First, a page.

Adapt and Adjust

Been itching to get something substantial on the needles for a while.

I really thought it was going to be a Cali project, as I’d been really focused on spinning her fleece for a while now, and have almost 800 yards of 3 ply DK-ish weight yarn finished.

So I’d been hunting for a pattern. I have so many “favorites” saved on Ravelry, and checked through them for inspiration, but nothing was striking me quite the right way. After much browsing, I finally decided that I was in the mood to do a loose-fitting, solid color vest with a traveling, twisted stitch pattern- for a cable-y effect without as much bulk. And this seemed to fit the bill

There wasn’t much pattern info in Ravelry, but I bought it anyway, since I’d finally found a photo that looked like what I wanted to make. And upon downloading the PDF, I found that it is entirely written out line by line instructions. Not a chart in sight.


Not entirely unexpected. But Ugh.

I know there are people out there who prefer written out directions. But I guess I’m more of a visual learner. And since I knit backwards, conversion of these instructions to something that I can work from directly is a bit of a challenge.

At first, I thought that the answer was to make my own charts from the directions. But in order to do that, I had to try and think like a right-handed knitter. What does T2B or C2B mean to a person working from right to left, rather than left-to right? Made my brain tired, so I set it aside to let me unconscious mind work on it.

And once I stepped back from it a bit, it came into better focus.

I realized that, with the help of the photo, which thankfully shows all the different patterns in their entirety, after carefully casting on to the specified counts, placing markers and doing the first (set-up) row, I could ignore most of the written details, and use the photo for most of the cues about which way the twisted stitches are travelling, and where they are crossing.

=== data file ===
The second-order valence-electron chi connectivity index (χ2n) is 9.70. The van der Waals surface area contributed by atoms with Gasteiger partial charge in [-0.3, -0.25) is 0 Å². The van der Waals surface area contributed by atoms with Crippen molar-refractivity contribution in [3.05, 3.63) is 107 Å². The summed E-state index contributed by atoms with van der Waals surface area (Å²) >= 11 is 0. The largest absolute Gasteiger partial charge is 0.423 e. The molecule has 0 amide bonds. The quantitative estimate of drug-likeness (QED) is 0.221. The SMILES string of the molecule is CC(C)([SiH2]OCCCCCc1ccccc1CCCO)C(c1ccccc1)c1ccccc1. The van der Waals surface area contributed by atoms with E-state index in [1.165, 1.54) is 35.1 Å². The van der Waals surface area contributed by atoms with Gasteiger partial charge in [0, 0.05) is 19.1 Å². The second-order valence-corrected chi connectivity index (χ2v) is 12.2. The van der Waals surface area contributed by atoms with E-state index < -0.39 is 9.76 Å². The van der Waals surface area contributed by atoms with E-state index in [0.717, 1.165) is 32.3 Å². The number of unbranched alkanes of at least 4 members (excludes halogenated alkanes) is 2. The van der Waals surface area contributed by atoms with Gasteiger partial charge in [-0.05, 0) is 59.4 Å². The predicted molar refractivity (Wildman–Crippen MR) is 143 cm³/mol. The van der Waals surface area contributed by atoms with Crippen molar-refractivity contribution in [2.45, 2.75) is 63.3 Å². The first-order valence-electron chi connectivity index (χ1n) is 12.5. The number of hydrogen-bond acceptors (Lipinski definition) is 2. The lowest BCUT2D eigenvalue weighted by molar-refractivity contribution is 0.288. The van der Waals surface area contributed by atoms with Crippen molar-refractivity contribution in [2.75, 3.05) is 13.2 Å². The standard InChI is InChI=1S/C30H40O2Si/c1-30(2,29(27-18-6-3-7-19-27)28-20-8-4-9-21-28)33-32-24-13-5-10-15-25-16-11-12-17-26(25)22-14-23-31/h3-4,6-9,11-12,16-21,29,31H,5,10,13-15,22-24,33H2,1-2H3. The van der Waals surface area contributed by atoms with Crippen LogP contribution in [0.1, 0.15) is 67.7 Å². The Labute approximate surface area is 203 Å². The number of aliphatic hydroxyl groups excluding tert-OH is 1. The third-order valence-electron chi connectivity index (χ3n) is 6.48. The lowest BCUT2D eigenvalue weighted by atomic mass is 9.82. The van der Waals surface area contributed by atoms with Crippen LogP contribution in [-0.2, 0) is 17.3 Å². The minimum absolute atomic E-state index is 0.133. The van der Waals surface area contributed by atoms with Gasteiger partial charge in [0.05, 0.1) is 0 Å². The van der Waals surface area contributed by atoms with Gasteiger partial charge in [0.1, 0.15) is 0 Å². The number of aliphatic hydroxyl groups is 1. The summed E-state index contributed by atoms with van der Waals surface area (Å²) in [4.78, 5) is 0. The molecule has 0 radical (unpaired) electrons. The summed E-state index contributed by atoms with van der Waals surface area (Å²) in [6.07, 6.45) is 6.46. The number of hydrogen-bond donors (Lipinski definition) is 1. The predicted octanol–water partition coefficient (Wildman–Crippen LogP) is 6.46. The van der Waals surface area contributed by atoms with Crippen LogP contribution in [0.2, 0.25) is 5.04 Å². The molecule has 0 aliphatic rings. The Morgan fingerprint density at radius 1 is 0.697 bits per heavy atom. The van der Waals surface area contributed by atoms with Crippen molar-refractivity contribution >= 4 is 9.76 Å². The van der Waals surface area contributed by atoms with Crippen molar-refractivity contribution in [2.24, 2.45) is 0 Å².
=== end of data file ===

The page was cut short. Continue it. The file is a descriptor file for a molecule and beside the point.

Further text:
I swatched with my Cali yarn, but it turned out that the yarn was a bit to light to get the desired gauge. But thankfully, I had just the thing in the stash, waiting to become a garment! Griff to the rescue!

Now that I’m through a couple of repeats of each pattern, I feel like I’m cruising. And I’m relived to have something on the needles that I can just pick up and work on.

So now I find my mind wandering to different types of necklines/collars. The crewneck isn’t bad, but would v-neck be better and most versatile? or even a shawl collar? Hmmm.

And an update on the lanolin experiment- Found info online about refining lanolin and applied it to my tiny sample

It did separate as they said it would- we’ve got olive oil on top, lanolin in the middle and dirty water below. But now my challenge is figuring out how to get the lanolin out of the middle layer without losing most of it. Haven’t been able to find any guidance on that step yet. My current thought is that perhaps if I freeze it it will be more manageable.

Have a good week-


  1. Michelle

    Yeah, I like written instructions. So why do you knit backwards? Inquiring minds want to know! However you do it, you’re a much better knitter than I am.

    • denisemor

      Hey Michelle- i knit backawards because I’m lefthanded and using the right needle as the “working needle” has never been comfortable for me, so I do it the other way around. It sometimes means that I need to do a little re-interpretation of a pattern, but most everything I knit is symmetrical, and so it is pretty much the same approaching it from either direction.


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